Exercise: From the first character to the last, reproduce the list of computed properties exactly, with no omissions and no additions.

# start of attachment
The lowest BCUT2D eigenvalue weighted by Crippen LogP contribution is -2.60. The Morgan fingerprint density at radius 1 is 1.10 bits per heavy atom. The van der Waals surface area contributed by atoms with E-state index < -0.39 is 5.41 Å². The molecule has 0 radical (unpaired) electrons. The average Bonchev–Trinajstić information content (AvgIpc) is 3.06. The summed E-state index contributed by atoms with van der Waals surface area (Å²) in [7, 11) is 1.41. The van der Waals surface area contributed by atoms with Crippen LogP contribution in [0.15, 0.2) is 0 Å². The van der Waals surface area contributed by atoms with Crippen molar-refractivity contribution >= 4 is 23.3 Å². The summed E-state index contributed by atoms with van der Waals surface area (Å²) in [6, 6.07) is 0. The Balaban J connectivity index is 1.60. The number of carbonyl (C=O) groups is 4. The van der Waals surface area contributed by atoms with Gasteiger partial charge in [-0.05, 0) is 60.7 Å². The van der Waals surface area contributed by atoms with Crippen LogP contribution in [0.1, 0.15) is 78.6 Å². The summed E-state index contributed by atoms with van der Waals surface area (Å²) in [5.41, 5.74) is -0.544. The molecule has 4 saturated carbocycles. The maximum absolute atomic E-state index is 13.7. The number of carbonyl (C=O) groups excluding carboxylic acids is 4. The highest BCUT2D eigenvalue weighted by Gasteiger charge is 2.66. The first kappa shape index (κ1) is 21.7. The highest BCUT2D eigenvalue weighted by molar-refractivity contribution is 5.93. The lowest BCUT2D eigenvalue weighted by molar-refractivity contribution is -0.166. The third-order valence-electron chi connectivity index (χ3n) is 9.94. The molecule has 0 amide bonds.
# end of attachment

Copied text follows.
The lowest BCUT2D eigenvalue weighted by Crippen LogP contribution is -2.60. The Morgan fingerprint density at radius 1 is 1.10 bits per heavy atom. The van der Waals surface area contributed by atoms with E-state index < -0.39 is 5.41 Å². The molecule has 0 radical (unpaired) electrons. The average Bonchev–Trinajstić information content (AvgIpc) is 3.06. The summed E-state index contributed by atoms with van der Waals surface area (Å²) in [7, 11) is 1.41. The van der Waals surface area contributed by atoms with Crippen LogP contribution in [0.15, 0.2) is 0 Å². The van der Waals surface area contributed by atoms with Crippen molar-refractivity contribution >= 4 is 23.3 Å². The summed E-state index contributed by atoms with van der Waals surface area (Å²) in [6, 6.07) is 0. The Balaban J connectivity index is 1.60. The number of carbonyl (C=O) groups is 4. The van der Waals surface area contributed by atoms with Gasteiger partial charge in [-0.05, 0) is 60.7 Å². The van der Waals surface area contributed by atoms with Crippen LogP contribution in [0.1, 0.15) is 78.6 Å². The summed E-state index contributed by atoms with van der Waals surface area (Å²) in [5.41, 5.74) is -0.544. The molecule has 4 saturated carbocycles. The maximum absolute atomic E-state index is 13.7. The number of carbonyl (C=O) groups excluding carboxylic acids is 4. The highest BCUT2D eigenvalue weighted by Gasteiger charge is 2.66. The first kappa shape index (κ1) is 21.7. The highest BCUT2D eigenvalue weighted by molar-refractivity contribution is 5.93. The lowest BCUT2D eigenvalue weighted by molar-refractivity contribution is -0.166. The third-order valence-electron chi connectivity index (χ3n) is 9.94. The molecule has 0 amide bonds.